"Pan-European identity" or "Europatriotism" is an emerging sense of personal identification with Europe, or the European Union as a result of the gradual process of European integration taking place over the last quarter of the 20th century, and especially in the period after the end of the Cold War, since the 1990s. The foundation of the OSCE following the 1990s Paris Charter has facilitated this process on a political level during the 1990s and 2000s.
From the later 20th century, 'Europe' has come to be widely used as a synonym for the European Union even though there are millions of people living on the European continent in non-EU member states. The prefix pan implies that the identity applies throughout Europe, and especially in an EU context, and 'pan-European' is often contrasted with national identity.
European ethnic groups by sovereign state
Pan and Pfeil (2002) distinguish 33 peoples which form the majority population in at least one[a].[b] These majorities range from nearly homogeneous populations as in Armenia and Poland, to comparatively slight majorities as in Latvia or Belgium, or even the marginal majority in Bosnia and Herzegovina. Montenegro is a multiethnic state in which no group forms a majority.
other European 7%, North African 7%, Sub-Saharan African, Indochinese, Asian, Latin American and Pacific Islander. French with recent immigrant background (at least one great-grandparent) 33%.
Germans without immigrant background 81%; Germans with immigrant background (including ethnic German repatriates and people of partial immigrant background) 10%; Foreigners 9%: Turks 2.1%, others 6.7% and non-European descent about 2 to 5%).
^Ethnic groups which form the majority in two states are the Albanians (in Albania and the partly recognized Republic of Kosovo).
Luxembourg has a common ethnonational group, the Luxembourgers of partial Germanic, Celtic and Latin (French) and transplanted Slavic origins. There are two official languages, French and German, but the informal everyday language of its people is Letzeburgesch.
Closely related groups holding majorities in separate states are German speakers (Germans, Austrians, Luxembourgers, Swiss German speakers), the various South Slavic ethnic groups in the states of former Yugoslavia, the Dutch/Flemish, the Russians/Belarusians, Czechs/Slovaks and the Bulgarians/Macedonians.
^Since 2001 census in England and Wales, white residents could identify themselves as White Irish or White British though no separate White English or White Welsh options were offered. In Scotland, white residents could identify themselves as White Scottish or Other White British. In the census of Northern Ireland, White Irish and White British were combined into a single "White" ethnic group on the census forms.
^Karl Friedrich Vollgraff, Erster Versuch einer Begründung sowohl der allgemeinen Ethnologie durch die Anthropologie, wie auch der Staats und Rechts-philosophie durch die Ethnologie oder Nationalität der Völker (1851), p. 257.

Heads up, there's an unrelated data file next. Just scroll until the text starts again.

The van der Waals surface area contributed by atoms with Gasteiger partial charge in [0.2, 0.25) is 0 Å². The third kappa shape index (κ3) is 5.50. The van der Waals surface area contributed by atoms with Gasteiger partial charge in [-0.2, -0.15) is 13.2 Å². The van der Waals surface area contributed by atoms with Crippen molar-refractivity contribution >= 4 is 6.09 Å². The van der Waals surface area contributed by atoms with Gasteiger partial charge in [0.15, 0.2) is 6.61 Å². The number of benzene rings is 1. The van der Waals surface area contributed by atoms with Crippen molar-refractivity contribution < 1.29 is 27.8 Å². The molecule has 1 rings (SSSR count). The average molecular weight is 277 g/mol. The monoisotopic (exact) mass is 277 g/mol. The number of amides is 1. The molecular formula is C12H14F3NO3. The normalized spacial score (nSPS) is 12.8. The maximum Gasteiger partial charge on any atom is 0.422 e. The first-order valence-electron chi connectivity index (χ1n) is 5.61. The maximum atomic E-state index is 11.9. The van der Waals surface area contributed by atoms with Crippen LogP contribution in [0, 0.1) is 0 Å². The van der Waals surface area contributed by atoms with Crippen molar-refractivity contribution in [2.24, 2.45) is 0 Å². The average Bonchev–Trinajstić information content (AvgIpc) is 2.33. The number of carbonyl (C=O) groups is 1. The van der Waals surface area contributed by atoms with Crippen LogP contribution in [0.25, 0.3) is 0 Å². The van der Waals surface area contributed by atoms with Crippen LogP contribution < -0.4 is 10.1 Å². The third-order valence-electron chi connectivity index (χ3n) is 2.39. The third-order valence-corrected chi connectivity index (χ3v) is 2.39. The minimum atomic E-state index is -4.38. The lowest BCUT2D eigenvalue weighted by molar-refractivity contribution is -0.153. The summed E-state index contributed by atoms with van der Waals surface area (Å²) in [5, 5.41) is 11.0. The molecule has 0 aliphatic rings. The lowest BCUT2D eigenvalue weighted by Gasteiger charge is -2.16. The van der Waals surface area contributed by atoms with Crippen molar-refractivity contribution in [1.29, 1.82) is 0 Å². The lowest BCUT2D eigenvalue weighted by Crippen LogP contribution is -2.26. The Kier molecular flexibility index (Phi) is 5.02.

^A. Kumar, Encyclopaedia of Teaching of Geography (2002), p. 74 ff.; the tripartite subdivision of "Caucasians" into Nordic, Alpine and Mediterranean groups persisted among some scientists into the 1960s, notably in Carleton Coon's book The Origin of Races (1962).
^Dupanloup, Isabelle; Giorgio Bertorelle; Lounès Chikhi; Guido Barbujani (2004). "Estimating the Impact of Prehistoric Admixture on the Genome of Europeans". Molecular Biology and Evolution. 21 (7): 1361-72. doi:10.1093/molbev/msh135. PMID15044595.
^Bayram, Servet; Seels, Barbara (1997), "The Utilization of Instructional Technology in Turkey", Educational Technology Research and Development, Springer, 45 (1): 112, doi:10.1007/BF02299617, S2CID62176630, There are about 10 million Turks living in the Balkan area of southeastern Europe and in western Europe at present.
^ abThe Guardian (1 August 2011). "UK immigration analysis needed on Turkish legal migration, say MPs". Retrieved 2011. The Home Office says that there are about 150,000 Turkish nationals living in Britain at present, with about 500,000 people of Turkish origin living in the country altogether. But Germany, Austria, the Netherlands and France all have larger Turkish communities which are more likely to attract a new wave of legal migration.
^Say?ner, Arda (2018). "Ankara Historia". Daily Sabah. Having said that, a few thousand Swedish citizens currently live in Turkey and the number went up 60 percent in 2017. According to Hyden, Turkish hospitality played an important part behind this increase. She said around 150,000 Turkish citizens live in Sweden, which has a total population of 10 million.